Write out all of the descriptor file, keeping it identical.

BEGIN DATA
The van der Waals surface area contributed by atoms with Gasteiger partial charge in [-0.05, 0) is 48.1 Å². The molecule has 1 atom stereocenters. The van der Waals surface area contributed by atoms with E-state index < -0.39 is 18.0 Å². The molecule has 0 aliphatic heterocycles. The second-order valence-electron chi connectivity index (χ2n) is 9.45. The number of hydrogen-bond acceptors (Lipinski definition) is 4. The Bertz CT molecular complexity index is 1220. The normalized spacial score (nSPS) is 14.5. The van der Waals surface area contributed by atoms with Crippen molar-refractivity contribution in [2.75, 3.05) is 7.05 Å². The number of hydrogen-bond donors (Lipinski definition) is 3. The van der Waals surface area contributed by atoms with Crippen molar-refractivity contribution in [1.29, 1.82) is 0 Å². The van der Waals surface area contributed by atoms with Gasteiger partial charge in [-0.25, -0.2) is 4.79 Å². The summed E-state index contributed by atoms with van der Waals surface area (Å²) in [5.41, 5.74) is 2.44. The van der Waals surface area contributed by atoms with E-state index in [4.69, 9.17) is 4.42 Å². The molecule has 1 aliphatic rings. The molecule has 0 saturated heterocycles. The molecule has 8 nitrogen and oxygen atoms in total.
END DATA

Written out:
The van der Waals surface area contributed by atoms with Gasteiger partial charge in [-0.05, 0) is 48.1 Å². The molecule has 1 atom stereocenters. The van der Waals surface area contributed by atoms with E-state index < -0.39 is 18.0 Å². The molecule has 0 aliphatic heterocycles. The second-order valence-electron chi connectivity index (χ2n) is 9.45. The number of hydrogen-bond acceptors (Lipinski definition) is 4. The Bertz CT molecular complexity index is 1220. The normalized spacial score (nSPS) is 14.5. The van der Waals surface area contributed by atoms with Crippen molar-refractivity contribution in [2.75, 3.05) is 7.05 Å². The number of hydrogen-bond donors (Lipinski definition) is 3. The van der Waals surface area contributed by atoms with Crippen molar-refractivity contribution in [1.29, 1.82) is 0 Å². The van der Waals surface area contributed by atoms with Gasteiger partial charge in [-0.25, -0.2) is 4.79 Å². The summed E-state index contributed by atoms with van der Waals surface area (Å²) in [5.41, 5.74) is 2.44. The van der Waals surface area contributed by atoms with E-state index in [4.69, 9.17) is 4.42 Å². The molecule has 1 aliphatic rings. The molecule has 0 saturated heterocycles. The molecule has 8 nitrogen and oxygen atoms in total.